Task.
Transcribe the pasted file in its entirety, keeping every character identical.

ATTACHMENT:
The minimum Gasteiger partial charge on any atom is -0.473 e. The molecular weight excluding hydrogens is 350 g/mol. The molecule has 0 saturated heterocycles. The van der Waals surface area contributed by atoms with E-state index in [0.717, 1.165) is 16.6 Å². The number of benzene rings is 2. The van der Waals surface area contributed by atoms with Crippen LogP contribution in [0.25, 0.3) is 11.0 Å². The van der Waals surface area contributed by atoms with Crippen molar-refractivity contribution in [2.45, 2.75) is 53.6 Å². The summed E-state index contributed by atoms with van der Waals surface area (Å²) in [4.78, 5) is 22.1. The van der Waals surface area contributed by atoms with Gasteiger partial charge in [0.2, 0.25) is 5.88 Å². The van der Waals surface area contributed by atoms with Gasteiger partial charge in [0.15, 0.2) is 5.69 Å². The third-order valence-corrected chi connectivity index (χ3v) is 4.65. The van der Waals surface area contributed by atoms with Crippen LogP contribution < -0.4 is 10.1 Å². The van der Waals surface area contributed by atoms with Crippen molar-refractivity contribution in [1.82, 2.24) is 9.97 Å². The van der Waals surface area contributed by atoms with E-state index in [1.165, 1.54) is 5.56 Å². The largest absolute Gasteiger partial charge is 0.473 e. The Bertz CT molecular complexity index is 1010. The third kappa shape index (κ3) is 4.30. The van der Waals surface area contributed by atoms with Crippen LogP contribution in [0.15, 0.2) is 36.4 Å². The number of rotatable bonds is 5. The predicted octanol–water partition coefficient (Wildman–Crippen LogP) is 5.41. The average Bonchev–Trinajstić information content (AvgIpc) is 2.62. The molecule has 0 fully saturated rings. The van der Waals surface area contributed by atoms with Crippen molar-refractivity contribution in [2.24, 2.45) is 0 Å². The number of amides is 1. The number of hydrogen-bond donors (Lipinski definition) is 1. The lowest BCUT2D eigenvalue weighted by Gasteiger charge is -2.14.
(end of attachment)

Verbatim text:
The minimum Gasteiger partial charge on any atom is -0.473 e. The molecular weight excluding hydrogens is 350 g/mol. The molecule has 0 saturated heterocycles. The van der Waals surface area contributed by atoms with E-state index in [0.717, 1.165) is 16.6 Å². The number of benzene rings is 2. The van der Waals surface area contributed by atoms with Crippen LogP contribution in [0.25, 0.3) is 11.0 Å². The van der Waals surface area contributed by atoms with Crippen molar-refractivity contribution in [2.45, 2.75) is 53.6 Å². The summed E-state index contributed by atoms with van der Waals surface area (Å²) in [4.78, 5) is 22.1. The van der Waals surface area contributed by atoms with Gasteiger partial charge in [0.2, 0.25) is 5.88 Å². The van der Waals surface area contributed by atoms with Gasteiger partial charge in [0.15, 0.2) is 5.69 Å². The third-order valence-corrected chi connectivity index (χ3v) is 4.65. The van der Waals surface area contributed by atoms with Crippen LogP contribution < -0.4 is 10.1 Å². The van der Waals surface area contributed by atoms with Crippen molar-refractivity contribution in [1.82, 2.24) is 9.97 Å². The van der Waals surface area contributed by atoms with E-state index in [1.165, 1.54) is 5.56 Å². The largest absolute Gasteiger partial charge is 0.473 e. The Bertz CT molecular complexity index is 1010. The third kappa shape index (κ3) is 4.30. The van der Waals surface area contributed by atoms with Crippen LogP contribution in [0.15, 0.2) is 36.4 Å². The number of rotatable bonds is 5. The predicted octanol–water partition coefficient (Wildman–Crippen LogP) is 5.41. The average Bonchev–Trinajstić information content (AvgIpc) is 2.62. The molecule has 0 fully saturated rings. The van der Waals surface area contributed by atoms with Crippen molar-refractivity contribution in [2.24, 2.45) is 0 Å². The number of amides is 1. The number of hydrogen-bond donors (Lipinski definition) is 1. The lowest BCUT2D eigenvalue weighted by Gasteiger charge is -2.14.